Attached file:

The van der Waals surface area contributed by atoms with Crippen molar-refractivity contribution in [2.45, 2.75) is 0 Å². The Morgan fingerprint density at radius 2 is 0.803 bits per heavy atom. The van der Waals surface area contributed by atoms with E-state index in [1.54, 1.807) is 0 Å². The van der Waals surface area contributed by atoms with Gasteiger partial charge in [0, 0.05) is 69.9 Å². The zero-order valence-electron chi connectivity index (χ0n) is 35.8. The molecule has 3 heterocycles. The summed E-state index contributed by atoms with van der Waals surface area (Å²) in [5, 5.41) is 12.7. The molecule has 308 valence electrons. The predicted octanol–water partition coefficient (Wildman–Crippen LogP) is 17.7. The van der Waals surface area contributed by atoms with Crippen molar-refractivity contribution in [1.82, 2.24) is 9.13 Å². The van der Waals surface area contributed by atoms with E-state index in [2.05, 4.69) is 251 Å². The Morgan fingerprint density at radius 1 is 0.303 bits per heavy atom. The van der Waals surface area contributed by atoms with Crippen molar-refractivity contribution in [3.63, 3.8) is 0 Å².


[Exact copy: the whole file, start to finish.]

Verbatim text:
The van der Waals surface area contributed by atoms with Crippen molar-refractivity contribution in [2.45, 2.75) is 0 Å². The Morgan fingerprint density at radius 2 is 0.803 bits per heavy atom. The van der Waals surface area contributed by atoms with E-state index in [1.54, 1.807) is 0 Å². The van der Waals surface area contributed by atoms with Gasteiger partial charge in [0, 0.05) is 69.9 Å². The zero-order valence-electron chi connectivity index (χ0n) is 35.8. The molecule has 3 heterocycles. The summed E-state index contributed by atoms with van der Waals surface area (Å²) in [5, 5.41) is 12.7. The molecule has 308 valence electrons. The predicted octanol–water partition coefficient (Wildman–Crippen LogP) is 17.7. The van der Waals surface area contributed by atoms with Crippen molar-refractivity contribution in [1.82, 2.24) is 9.13 Å². The van der Waals surface area contributed by atoms with E-state index in [2.05, 4.69) is 251 Å². The Morgan fingerprint density at radius 1 is 0.303 bits per heavy atom. The van der Waals surface area contributed by atoms with Crippen molar-refractivity contribution in [3.63, 3.8) is 0 Å².